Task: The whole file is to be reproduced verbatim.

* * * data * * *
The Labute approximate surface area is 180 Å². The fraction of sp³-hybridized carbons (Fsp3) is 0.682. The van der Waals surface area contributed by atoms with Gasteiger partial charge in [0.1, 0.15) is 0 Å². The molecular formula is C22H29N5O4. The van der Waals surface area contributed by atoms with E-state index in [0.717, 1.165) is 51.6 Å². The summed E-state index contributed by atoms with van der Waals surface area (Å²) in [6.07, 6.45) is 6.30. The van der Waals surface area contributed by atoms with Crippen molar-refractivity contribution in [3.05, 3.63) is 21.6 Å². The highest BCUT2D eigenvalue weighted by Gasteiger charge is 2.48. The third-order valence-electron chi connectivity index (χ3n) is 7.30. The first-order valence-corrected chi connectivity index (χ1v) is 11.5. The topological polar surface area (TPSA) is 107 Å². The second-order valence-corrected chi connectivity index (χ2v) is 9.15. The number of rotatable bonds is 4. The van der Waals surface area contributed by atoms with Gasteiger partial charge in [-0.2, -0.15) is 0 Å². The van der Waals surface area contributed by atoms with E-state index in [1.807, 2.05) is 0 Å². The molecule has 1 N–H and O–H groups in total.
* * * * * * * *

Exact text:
The Labute approximate surface area is 180 Å². The fraction of sp³-hybridized carbons (Fsp3) is 0.682. The van der Waals surface area contributed by atoms with Gasteiger partial charge in [0.1, 0.15) is 0 Å². The molecular formula is C22H29N5O4. The van der Waals surface area contributed by atoms with E-state index in [0.717, 1.165) is 51.6 Å². The summed E-state index contributed by atoms with van der Waals surface area (Å²) in [6.07, 6.45) is 6.30. The van der Waals surface area contributed by atoms with Crippen molar-refractivity contribution in [3.05, 3.63) is 21.6 Å². The highest BCUT2D eigenvalue weighted by Gasteiger charge is 2.48. The third-order valence-electron chi connectivity index (χ3n) is 7.30. The first-order valence-corrected chi connectivity index (χ1v) is 11.5. The topological polar surface area (TPSA) is 107 Å². The second-order valence-corrected chi connectivity index (χ2v) is 9.15. The number of rotatable bonds is 4. The van der Waals surface area contributed by atoms with Gasteiger partial charge in [-0.2, -0.15) is 0 Å². The van der Waals surface area contributed by atoms with E-state index in [1.807, 2.05) is 0 Å². The molecule has 1 N–H and O–H groups in total.